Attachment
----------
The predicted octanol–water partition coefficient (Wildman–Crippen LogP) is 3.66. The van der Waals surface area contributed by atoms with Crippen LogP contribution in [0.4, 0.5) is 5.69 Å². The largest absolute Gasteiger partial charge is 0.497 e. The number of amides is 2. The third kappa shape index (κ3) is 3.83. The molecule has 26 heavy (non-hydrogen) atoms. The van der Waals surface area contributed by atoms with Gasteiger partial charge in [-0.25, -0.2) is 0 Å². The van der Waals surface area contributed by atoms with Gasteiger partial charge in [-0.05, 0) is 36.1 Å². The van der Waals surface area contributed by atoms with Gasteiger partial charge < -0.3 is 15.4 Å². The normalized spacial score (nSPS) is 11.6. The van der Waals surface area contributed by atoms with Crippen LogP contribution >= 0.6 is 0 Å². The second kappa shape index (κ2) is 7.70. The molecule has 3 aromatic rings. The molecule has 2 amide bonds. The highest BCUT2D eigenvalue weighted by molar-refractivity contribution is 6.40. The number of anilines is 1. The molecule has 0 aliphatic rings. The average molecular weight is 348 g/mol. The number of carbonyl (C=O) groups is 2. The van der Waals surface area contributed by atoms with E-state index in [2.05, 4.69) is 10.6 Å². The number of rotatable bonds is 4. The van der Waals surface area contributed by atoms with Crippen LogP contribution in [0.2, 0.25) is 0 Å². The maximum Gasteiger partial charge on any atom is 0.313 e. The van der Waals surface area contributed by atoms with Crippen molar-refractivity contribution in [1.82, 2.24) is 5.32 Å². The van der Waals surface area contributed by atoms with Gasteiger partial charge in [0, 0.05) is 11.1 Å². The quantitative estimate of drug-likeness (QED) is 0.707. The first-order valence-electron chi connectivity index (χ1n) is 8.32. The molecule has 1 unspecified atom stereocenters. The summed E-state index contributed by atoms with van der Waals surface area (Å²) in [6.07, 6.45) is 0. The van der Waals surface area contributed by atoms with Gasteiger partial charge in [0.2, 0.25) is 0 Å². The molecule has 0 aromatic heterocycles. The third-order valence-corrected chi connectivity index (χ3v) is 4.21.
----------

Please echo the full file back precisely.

The predicted octanol–water partition coefficient (Wildman–Crippen LogP) is 3.66. The van der Waals surface area contributed by atoms with Crippen LogP contribution in [0.4, 0.5) is 5.69 Å². The largest absolute Gasteiger partial charge is 0.497 e. The number of amides is 2. The third kappa shape index (κ3) is 3.83. The molecule has 26 heavy (non-hydrogen) atoms. The van der Waals surface area contributed by atoms with Gasteiger partial charge in [-0.25, -0.2) is 0 Å². The van der Waals surface area contributed by atoms with Gasteiger partial charge in [-0.05, 0) is 36.1 Å². The van der Waals surface area contributed by atoms with Gasteiger partial charge < -0.3 is 15.4 Å². The normalized spacial score (nSPS) is 11.6. The van der Waals surface area contributed by atoms with Crippen LogP contribution >= 0.6 is 0 Å². The second kappa shape index (κ2) is 7.70. The molecule has 3 aromatic rings. The molecule has 2 amide bonds. The highest BCUT2D eigenvalue weighted by molar-refractivity contribution is 6.40. The number of anilines is 1. The molecule has 0 aliphatic rings. The average molecular weight is 348 g/mol. The number of carbonyl (C=O) groups is 2. The van der Waals surface area contributed by atoms with E-state index in [2.05, 4.69) is 10.6 Å². The number of rotatable bonds is 4. The van der Waals surface area contributed by atoms with Crippen LogP contribution in [0.2, 0.25) is 0 Å². The maximum Gasteiger partial charge on any atom is 0.313 e. The van der Waals surface area contributed by atoms with Crippen molar-refractivity contribution in [1.82, 2.24) is 5.32 Å². The van der Waals surface area contributed by atoms with Gasteiger partial charge in [0, 0.05) is 11.1 Å². The quantitative estimate of drug-likeness (QED) is 0.707. The first-order valence-electron chi connectivity index (χ1n) is 8.32. The molecule has 1 unspecified atom stereocenters. The summed E-state index contributed by atoms with van der Waals surface area (Å²) in [6.07, 6.45) is 0. The van der Waals surface area contributed by atoms with Gasteiger partial charge in [0.2, 0.25) is 0 Å². The molecule has 0 aromatic heterocycles. The third-order valence-corrected chi connectivity index (χ3v) is 4.21.